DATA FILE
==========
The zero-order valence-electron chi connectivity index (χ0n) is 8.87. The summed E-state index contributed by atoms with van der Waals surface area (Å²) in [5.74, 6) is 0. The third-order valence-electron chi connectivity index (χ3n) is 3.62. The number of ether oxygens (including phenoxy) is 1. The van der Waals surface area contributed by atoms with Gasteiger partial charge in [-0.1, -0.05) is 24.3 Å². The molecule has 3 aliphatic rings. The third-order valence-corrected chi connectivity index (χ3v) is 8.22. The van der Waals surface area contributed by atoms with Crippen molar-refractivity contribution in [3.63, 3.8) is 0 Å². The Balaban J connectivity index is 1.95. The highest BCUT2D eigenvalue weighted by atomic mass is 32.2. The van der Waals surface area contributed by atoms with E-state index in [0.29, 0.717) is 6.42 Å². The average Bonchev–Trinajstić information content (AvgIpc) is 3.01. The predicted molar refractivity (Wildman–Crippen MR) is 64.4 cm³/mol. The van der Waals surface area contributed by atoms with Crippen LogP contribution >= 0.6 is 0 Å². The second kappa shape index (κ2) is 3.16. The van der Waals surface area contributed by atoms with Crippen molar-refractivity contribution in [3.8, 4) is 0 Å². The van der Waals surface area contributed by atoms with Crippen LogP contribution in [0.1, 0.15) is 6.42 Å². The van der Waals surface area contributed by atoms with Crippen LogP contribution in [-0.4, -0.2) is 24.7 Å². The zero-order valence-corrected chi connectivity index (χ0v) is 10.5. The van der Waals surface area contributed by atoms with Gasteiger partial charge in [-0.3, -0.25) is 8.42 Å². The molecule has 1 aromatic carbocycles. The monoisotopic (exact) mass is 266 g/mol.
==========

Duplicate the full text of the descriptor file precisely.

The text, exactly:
The zero-order valence-electron chi connectivity index (χ0n) is 8.87. The summed E-state index contributed by atoms with van der Waals surface area (Å²) in [5.74, 6) is 0. The third-order valence-electron chi connectivity index (χ3n) is 3.62. The number of ether oxygens (including phenoxy) is 1. The van der Waals surface area contributed by atoms with Gasteiger partial charge in [-0.1, -0.05) is 24.3 Å². The molecule has 3 aliphatic rings. The third-order valence-corrected chi connectivity index (χ3v) is 8.22. The van der Waals surface area contributed by atoms with Crippen molar-refractivity contribution in [3.63, 3.8) is 0 Å². The Balaban J connectivity index is 1.95. The highest BCUT2D eigenvalue weighted by atomic mass is 32.2. The van der Waals surface area contributed by atoms with E-state index in [0.29, 0.717) is 6.42 Å². The average Bonchev–Trinajstić information content (AvgIpc) is 3.01. The predicted molar refractivity (Wildman–Crippen MR) is 64.4 cm³/mol. The van der Waals surface area contributed by atoms with Crippen LogP contribution >= 0.6 is 0 Å². The second kappa shape index (κ2) is 3.16. The van der Waals surface area contributed by atoms with Crippen molar-refractivity contribution in [3.8, 4) is 0 Å². The van der Waals surface area contributed by atoms with Crippen LogP contribution in [0.1, 0.15) is 6.42 Å². The van der Waals surface area contributed by atoms with Crippen LogP contribution in [-0.4, -0.2) is 24.7 Å². The zero-order valence-corrected chi connectivity index (χ0v) is 10.5. The van der Waals surface area contributed by atoms with Gasteiger partial charge in [-0.3, -0.25) is 8.42 Å². The molecule has 1 aromatic carbocycles. The monoisotopic (exact) mass is 266 g/mol.